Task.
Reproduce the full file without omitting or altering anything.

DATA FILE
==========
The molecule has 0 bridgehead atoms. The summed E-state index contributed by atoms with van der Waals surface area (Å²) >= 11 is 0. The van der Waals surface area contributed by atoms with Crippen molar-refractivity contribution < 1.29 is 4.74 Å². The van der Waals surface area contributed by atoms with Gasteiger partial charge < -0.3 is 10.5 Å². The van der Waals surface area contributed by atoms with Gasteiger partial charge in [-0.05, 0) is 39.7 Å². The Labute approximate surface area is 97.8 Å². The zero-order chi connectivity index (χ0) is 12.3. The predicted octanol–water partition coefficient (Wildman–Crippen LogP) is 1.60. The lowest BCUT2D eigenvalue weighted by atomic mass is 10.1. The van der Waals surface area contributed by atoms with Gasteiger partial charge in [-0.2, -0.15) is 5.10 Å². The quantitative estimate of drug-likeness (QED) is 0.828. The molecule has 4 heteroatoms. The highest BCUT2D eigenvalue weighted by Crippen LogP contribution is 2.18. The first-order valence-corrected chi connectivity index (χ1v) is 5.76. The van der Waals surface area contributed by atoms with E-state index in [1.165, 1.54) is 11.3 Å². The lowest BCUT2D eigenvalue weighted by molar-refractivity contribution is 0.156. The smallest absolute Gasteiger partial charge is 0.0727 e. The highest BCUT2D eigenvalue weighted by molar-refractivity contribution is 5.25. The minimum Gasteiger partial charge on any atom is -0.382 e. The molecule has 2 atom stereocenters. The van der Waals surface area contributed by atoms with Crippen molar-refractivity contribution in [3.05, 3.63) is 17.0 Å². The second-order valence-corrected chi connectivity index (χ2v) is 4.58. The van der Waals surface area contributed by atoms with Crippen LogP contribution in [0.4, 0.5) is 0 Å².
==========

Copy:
The molecule has 0 bridgehead atoms. The summed E-state index contributed by atoms with van der Waals surface area (Å²) >= 11 is 0. The van der Waals surface area contributed by atoms with Crippen molar-refractivity contribution < 1.29 is 4.74 Å². The van der Waals surface area contributed by atoms with Gasteiger partial charge < -0.3 is 10.5 Å². The van der Waals surface area contributed by atoms with Gasteiger partial charge in [-0.05, 0) is 39.7 Å². The Labute approximate surface area is 97.8 Å². The zero-order chi connectivity index (χ0) is 12.3. The predicted octanol–water partition coefficient (Wildman–Crippen LogP) is 1.60. The lowest BCUT2D eigenvalue weighted by atomic mass is 10.1. The van der Waals surface area contributed by atoms with Gasteiger partial charge in [-0.2, -0.15) is 5.10 Å². The quantitative estimate of drug-likeness (QED) is 0.828. The molecule has 4 heteroatoms. The highest BCUT2D eigenvalue weighted by Crippen LogP contribution is 2.18. The first-order valence-corrected chi connectivity index (χ1v) is 5.76. The van der Waals surface area contributed by atoms with E-state index in [1.165, 1.54) is 11.3 Å². The lowest BCUT2D eigenvalue weighted by molar-refractivity contribution is 0.156. The smallest absolute Gasteiger partial charge is 0.0727 e. The highest BCUT2D eigenvalue weighted by molar-refractivity contribution is 5.25. The minimum Gasteiger partial charge on any atom is -0.382 e. The molecule has 2 atom stereocenters. The van der Waals surface area contributed by atoms with Crippen molar-refractivity contribution in [3.05, 3.63) is 17.0 Å². The second-order valence-corrected chi connectivity index (χ2v) is 4.58. The van der Waals surface area contributed by atoms with Crippen LogP contribution in [0.4, 0.5) is 0 Å².